The time it took to process these models made it difficult for the Oculus to have much impact on our workflow. Luckily, some very creative people out there realized that this was an opportunity. One such company, Iris VR, has written software that performs that whole multi-day process in a couple of minutes. The combination of this software with our Oculus worked so well that Daniel Carpio, our IT Director, and I decided to have a VR Party to introduce the process to our office.

Beyond The Oculus

Virtual reality is beginning to transform our design process. Now it is common for our designers to bring their project into the Oculus and move around the model, making crucial design decisions within minutes. In one case the designers decided the space for a hotel swimming pool was too small so they made changes to the plan. Several clients have viewed their projects and truly understand them for the first time. We have even placed one project in the right place in a digital model of downtown San Antonio and let the clients see the views from different balconies of the building. One of our favorite things to do is to bring a new user to the edge of a balcony and have them look over the edge, where they will inevitably reach for the digital railing that they see in order to steady themselves. Everyone reacts to the sensation of height!

Our leadership has seen to the quick adoption of this process for reviewing and improving design, and has authorized the purchase of a second headset and the creation of our Holodeck. The room has a large 4k television, speakers, seating, and a very powerful computer, which makes for a very immersive experience for the user, while allowing others to watch on the television what the user is seeing through the headset. Our original VR system now lives on a rolling stand so that it can easily be brought into any meeting in any location around our office.


Daniel Carpio (Overland’s IT Director) explaining how to use the controls within the Holodeck to Brad Schaefer and Ben Rosas.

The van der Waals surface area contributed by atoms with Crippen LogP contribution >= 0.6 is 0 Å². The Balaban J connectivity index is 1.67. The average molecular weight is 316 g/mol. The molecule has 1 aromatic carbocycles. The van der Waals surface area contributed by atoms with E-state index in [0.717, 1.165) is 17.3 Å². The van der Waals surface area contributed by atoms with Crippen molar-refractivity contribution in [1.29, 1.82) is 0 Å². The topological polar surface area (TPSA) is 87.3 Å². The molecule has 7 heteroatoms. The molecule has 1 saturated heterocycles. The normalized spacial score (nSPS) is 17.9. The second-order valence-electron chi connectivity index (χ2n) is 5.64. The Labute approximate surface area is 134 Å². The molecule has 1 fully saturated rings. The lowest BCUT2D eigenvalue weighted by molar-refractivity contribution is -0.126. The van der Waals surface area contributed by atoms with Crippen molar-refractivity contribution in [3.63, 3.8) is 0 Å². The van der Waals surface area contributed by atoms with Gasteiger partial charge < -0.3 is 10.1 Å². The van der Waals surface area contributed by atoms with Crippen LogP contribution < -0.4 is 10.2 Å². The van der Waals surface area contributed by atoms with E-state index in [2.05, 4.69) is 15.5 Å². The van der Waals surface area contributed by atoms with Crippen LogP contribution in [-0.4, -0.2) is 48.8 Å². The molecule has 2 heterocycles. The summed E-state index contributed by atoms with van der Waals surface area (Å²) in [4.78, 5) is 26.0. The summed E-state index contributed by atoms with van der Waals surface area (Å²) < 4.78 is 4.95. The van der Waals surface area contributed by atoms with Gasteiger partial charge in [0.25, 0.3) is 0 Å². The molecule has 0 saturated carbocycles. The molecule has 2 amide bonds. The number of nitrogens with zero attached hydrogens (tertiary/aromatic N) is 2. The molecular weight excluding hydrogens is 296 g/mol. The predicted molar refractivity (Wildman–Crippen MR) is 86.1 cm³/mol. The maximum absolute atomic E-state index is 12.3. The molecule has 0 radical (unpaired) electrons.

Overland's portable VR Bot

Overland’s portable VR Bot


James Lancaster views a project with Oculus Rift thanks to VR Bot (and Steve Fong) joining a design meeting with Ashley Harris and Siboney Díaz-Sánchez.

We’re Going Places

The Holodeck hosts the HTC Vive. While the Oculus requires a user to be stationary and use a game controller to “walk” around their project, the HTC Vive allows the user to actually walk around the space. The Vive software had us map out the room that it is in, so that when a user gets close to the wall, a blue grid pops up showing the boundary or wall location. So far we have had no wall/face interactions! The office has also had fun using Tilt Brush by Google. Tilt Brush lets us created 3D paintings that you can walk through—a weird and wonderful experience!


HTC Vibe’s digital grid appears when the user moves close to the digital boundary.


An experimental doodle in Tilt Brush by Google

Overland has prided itself on staying on the leading edge of technology for architecture. In the same spirit of our adoption of Revit/BIM and the purchase of our 3D printer a few years ago, virtual reality is another way that we are enhancing our design process in order to uncover design solutions from a more immersive and collaborative experience.

I am glad that video gaming has finally made it into the world of architecture. As advanced as it is, I know that we are only at the beginning of this amazing new technology and I look forward to see where we will go from here.